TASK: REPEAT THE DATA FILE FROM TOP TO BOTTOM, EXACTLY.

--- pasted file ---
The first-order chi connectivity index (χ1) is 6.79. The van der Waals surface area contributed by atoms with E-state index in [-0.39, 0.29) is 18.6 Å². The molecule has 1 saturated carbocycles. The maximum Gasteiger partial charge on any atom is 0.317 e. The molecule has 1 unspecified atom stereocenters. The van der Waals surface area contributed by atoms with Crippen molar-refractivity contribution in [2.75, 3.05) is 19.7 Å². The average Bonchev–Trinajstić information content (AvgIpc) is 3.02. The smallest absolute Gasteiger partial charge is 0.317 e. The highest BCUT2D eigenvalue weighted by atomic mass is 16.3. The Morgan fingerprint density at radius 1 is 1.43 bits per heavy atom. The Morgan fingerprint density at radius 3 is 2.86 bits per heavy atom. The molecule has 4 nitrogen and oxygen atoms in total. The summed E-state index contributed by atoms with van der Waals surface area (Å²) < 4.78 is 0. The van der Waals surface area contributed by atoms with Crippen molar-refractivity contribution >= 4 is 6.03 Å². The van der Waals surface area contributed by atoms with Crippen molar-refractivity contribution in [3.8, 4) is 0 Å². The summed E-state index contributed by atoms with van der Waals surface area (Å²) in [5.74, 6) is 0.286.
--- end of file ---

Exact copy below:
The first-order chi connectivity index (χ1) is 6.79. The van der Waals surface area contributed by atoms with E-state index in [-0.39, 0.29) is 18.6 Å². The molecule has 1 saturated carbocycles. The maximum Gasteiger partial charge on any atom is 0.317 e. The molecule has 1 unspecified atom stereocenters. The van der Waals surface area contributed by atoms with Crippen molar-refractivity contribution in [2.75, 3.05) is 19.7 Å². The average Bonchev–Trinajstić information content (AvgIpc) is 3.02. The smallest absolute Gasteiger partial charge is 0.317 e. The highest BCUT2D eigenvalue weighted by atomic mass is 16.3. The Morgan fingerprint density at radius 1 is 1.43 bits per heavy atom. The Morgan fingerprint density at radius 3 is 2.86 bits per heavy atom. The molecule has 4 nitrogen and oxygen atoms in total. The summed E-state index contributed by atoms with van der Waals surface area (Å²) < 4.78 is 0. The van der Waals surface area contributed by atoms with Crippen molar-refractivity contribution >= 4 is 6.03 Å². The van der Waals surface area contributed by atoms with Crippen molar-refractivity contribution in [3.8, 4) is 0 Å². The summed E-state index contributed by atoms with van der Waals surface area (Å²) in [5.74, 6) is 0.286.